the secrets to working from home, volume two: unplugged.

“So okay – there you are in your room with the shade down and the door shut and the plug pulled out of the base of the telephone. You’ve blown up your TV and committed yourself to a thousand words a day, come hell or high water. Now comes the big question: What are you going to write about? And the equally big answer: Anything you damn well want. ”

― Stephen King, On Writing

Welcome to the second installment of how to successfully work from home. Check out the first .

Unlike most internet flame-throwers, I’m less concerned about being technology-dependent and more focused about how much it distracts me from putting a pen to page. I think Kate Spade understood this when she designed . I can at least pretend I’m using a notebook when I Google “ how long does chicken take on the grill ” or “ .”

Kate Spade composition iPhone cover – a great gift for the writer in your life.

Like I said, I’m not so worried about being technology dependent – on the contrary, I’m worried about Facebook, Google, Twitter, and Instagram seizing my productive hours. Thus, here’s my solution.

Step Two in the Secrets to Successfully Working From Home: Unplug yourself.

Computer? Off.

Music? Off.

TV? Goes without saying – off. (In fact, I have a no-TV-during-daylight-hours rule that I strictly adhere to.)

Phone goes on silent, because God forbid I miss any important phone calls or Tweets — I work from home, after all, so there are days when I don’t use my voice for eight hours straight — but it stays facedown and out of reach from where I’m sitting. If something is out of reach from where I am, then I’m not going to have it in my hand until the next time I have to pee. Fact.

Schedule goes into place. Scheduling out your day is extremely key for a successful WFH day. It should be “step three,” but it’s a boring step. Needless to say, I begin and end my workday by completing my online teaching goals for the day.

I then set an alarm on my out-of-reach iPhone, and “unplug” myself to write in my very own timeout corner:

My depressing desk.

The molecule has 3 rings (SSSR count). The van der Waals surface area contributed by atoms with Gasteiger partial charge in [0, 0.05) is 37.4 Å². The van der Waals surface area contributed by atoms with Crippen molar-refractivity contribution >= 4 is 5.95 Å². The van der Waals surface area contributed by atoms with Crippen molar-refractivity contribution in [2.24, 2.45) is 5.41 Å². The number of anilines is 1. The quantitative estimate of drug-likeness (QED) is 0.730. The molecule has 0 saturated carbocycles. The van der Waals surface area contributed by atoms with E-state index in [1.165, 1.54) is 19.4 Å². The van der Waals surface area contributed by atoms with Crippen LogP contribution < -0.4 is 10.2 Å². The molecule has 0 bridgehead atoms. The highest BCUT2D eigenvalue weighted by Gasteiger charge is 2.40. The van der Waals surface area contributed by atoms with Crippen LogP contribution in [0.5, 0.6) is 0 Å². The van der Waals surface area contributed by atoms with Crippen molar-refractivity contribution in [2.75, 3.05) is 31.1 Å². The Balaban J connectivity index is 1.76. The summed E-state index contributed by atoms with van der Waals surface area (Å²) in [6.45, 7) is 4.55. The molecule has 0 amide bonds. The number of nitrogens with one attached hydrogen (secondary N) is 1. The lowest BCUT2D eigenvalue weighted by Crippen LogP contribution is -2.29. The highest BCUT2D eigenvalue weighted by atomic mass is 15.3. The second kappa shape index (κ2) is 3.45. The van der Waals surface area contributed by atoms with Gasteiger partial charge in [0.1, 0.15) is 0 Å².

Computer’s there for show. I write everything by hand and type it later, typically on , when I’m tired, or when I’m feeling particularly uninspired.

Word Count vs. Time Count : Unlike many authors, who set word count goals for the day, I set time goals. There are days when I can write 4,000 words, and days where I can write 4. If I put myself in the corner, though, and know I have to stay there for a set amount of time, that’s usually enough incentive to work through any mental blocks I might have that day. (I don’t quite believe in writer’s block; I do believe in wandering brains.)

Curious? The box to the left holds an old Super Nintendo that my brother got us for a wedding gift.

In high school, a friend of mine had this… decorative doll. It stood in the corner of her house and faced the wall. Her family called him Time-Out Timmy. Every day, I think of Time-Out Timmy when I chain myself to my boring desk. I’m very much looking forward to our move in April and May, when I’ll have a giant home office all to myself.

Another note on being unplugged: musicians have long learned the value of unplugging. It probably explains my weird affinity for listening to slow jams on Sunday mornings. I secretly love being in the car then. I adore Sunday Mornings Over Easy and Acoustic Sunrise .

One thought on “ the secrets to working from home, volume two: unplugged.

  1. Pingback: the secrets to working from home, vol. one: combat zone | unplugged.